Farm to cafe: Behind the scenes at Topeca Coffee Roasters

The origins
In 2001, Tulsans John and Margarita Gaberino joined Topeca, which had been founded a year before in El Salvador by Margarita’s mother. The couple opened a branch of the business in Tulsa, initially importing packaged coffee roasted on the farm.

Due to rising costs and complicated logistics, the company relocated roasting to Tulsa, where it continues to operate out of the unrenovated Mayo Hotel. It quickly acquired a facility at 1229 E. Admiral Blvd.; the roastery is currently expanding by 7,000 square feet.

Topeca owns two coffee farms in El Salvador: one that has been in Margarita’s family since 1850 and another that was acquired in 2003. While some of the coffee grown is milled and roasted on the farm for the El Salvador market, the remainder is shipped unprocessed to roasters worldwide. “Essentially, we’re eliminating middlemen and gaining control of the product’s quality,” says Director of Coffee Ian Picco. Tulsa coffee is milled in El Salvador to separate the fruit from the seed (bean), and then dried.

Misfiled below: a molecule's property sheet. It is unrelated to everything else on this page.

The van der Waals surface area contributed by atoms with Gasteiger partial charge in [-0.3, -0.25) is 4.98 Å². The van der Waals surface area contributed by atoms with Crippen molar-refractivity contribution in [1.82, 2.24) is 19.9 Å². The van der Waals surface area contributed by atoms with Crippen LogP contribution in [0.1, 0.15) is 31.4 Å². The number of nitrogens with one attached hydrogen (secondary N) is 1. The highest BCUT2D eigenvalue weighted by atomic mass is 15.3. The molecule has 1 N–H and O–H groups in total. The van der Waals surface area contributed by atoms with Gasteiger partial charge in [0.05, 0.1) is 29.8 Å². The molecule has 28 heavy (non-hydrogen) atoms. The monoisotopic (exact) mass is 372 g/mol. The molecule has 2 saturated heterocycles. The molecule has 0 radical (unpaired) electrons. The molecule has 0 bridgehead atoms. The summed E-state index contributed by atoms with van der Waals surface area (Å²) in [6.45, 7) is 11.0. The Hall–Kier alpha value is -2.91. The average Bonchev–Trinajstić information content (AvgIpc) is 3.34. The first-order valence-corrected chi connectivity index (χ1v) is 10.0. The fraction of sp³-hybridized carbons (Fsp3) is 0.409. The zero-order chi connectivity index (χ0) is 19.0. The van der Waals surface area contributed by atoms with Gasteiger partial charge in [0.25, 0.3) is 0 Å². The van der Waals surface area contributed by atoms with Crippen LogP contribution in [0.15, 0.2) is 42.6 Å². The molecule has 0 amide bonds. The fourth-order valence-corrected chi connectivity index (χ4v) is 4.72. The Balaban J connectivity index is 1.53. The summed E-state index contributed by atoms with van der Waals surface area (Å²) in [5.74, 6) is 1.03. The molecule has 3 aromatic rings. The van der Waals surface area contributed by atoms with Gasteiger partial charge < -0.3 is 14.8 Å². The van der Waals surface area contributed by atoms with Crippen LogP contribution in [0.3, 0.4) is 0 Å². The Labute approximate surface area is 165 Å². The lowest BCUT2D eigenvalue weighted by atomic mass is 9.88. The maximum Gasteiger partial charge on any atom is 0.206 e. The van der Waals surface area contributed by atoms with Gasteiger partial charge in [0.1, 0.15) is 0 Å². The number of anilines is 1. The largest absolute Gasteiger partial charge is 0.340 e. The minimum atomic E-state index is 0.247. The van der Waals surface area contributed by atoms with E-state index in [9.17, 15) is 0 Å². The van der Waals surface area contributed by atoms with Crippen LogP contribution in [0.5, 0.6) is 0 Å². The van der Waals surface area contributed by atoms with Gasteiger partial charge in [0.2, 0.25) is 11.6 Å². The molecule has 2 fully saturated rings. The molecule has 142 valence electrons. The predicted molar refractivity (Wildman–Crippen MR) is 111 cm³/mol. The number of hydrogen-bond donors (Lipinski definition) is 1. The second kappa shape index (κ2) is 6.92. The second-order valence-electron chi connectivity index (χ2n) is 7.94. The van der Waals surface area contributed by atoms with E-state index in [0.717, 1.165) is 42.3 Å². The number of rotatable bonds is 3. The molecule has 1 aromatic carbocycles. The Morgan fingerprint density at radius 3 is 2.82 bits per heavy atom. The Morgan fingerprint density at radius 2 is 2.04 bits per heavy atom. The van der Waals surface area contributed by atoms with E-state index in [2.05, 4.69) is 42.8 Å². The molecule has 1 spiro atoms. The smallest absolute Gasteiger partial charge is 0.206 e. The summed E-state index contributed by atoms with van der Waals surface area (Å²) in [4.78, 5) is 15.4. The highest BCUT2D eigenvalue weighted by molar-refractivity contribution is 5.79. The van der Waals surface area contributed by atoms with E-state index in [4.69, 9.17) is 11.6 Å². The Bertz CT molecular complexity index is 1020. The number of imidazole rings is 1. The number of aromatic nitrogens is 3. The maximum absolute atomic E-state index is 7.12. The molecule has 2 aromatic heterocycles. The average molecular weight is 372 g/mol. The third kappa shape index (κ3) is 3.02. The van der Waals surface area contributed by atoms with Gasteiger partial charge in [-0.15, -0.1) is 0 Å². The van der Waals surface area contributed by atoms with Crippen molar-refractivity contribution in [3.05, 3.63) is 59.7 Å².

Daily slog
Topeca receives multiple container loads of coffee following harvest, which lasts from October to February. Each container load contains 40,000 pounds of green (unroasted) coffee. A single eight-hour shift can roast up to 1,500 pounds of coffee. Beans are heated to between 400 and 450 degrees before cooling, and each batch is sampled in the cupping room to ensure the beans have the correct flavour profile and are of consistent quality.

Where art and science collide
Rather than additives, growing conditions such as altitude and roasting conditions affect the flavour of Topeca coffee. “The flavours you taste in coffee are simply the natural flavours contained within the seed,” Picco explains.

The entire bean
Topeca Coffee Company operates three cafes in Tulsa and sells its products at area grocery stores and online at topecacoffee.com. However, Picco notes that “we are not overly focused on retail.” “Our primary focus is on wholesale roasting, selling, and supporting other cafes, restaurants, and businesses that serve our coffee.”

Read more • tulsapeople.com

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